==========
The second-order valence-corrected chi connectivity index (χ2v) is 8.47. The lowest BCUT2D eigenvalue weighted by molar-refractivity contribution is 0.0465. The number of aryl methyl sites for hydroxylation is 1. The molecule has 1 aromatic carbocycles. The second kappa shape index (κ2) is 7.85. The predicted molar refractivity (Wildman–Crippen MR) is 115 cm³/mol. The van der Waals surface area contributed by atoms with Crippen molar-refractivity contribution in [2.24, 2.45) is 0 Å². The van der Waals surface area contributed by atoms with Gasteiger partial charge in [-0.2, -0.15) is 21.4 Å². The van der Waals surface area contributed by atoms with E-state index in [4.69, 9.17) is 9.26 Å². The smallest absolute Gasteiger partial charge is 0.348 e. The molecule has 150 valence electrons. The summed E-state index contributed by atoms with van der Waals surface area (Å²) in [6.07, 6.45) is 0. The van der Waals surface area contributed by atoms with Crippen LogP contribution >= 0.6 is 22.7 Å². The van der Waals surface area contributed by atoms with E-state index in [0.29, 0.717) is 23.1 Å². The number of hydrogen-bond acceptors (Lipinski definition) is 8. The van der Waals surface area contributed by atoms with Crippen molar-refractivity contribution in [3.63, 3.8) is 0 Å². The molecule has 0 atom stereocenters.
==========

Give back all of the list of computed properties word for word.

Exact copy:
The second-order valence-corrected chi connectivity index (χ2v) is 8.47. The lowest BCUT2D eigenvalue weighted by molar-refractivity contribution is 0.0465. The number of aryl methyl sites for hydroxylation is 1. The molecule has 1 aromatic carbocycles. The second kappa shape index (κ2) is 7.85. The predicted molar refractivity (Wildman–Crippen MR) is 115 cm³/mol. The van der Waals surface area contributed by atoms with Crippen molar-refractivity contribution in [2.24, 2.45) is 0 Å². The van der Waals surface area contributed by atoms with Gasteiger partial charge in [-0.2, -0.15) is 21.4 Å². The van der Waals surface area contributed by atoms with E-state index in [4.69, 9.17) is 9.26 Å². The smallest absolute Gasteiger partial charge is 0.348 e. The molecule has 150 valence electrons. The summed E-state index contributed by atoms with van der Waals surface area (Å²) in [6.07, 6.45) is 0. The van der Waals surface area contributed by atoms with Crippen LogP contribution >= 0.6 is 22.7 Å². The van der Waals surface area contributed by atoms with E-state index in [0.29, 0.717) is 23.1 Å². The number of hydrogen-bond acceptors (Lipinski definition) is 8. The van der Waals surface area contributed by atoms with Crippen molar-refractivity contribution in [3.63, 3.8) is 0 Å². The molecule has 0 atom stereocenters.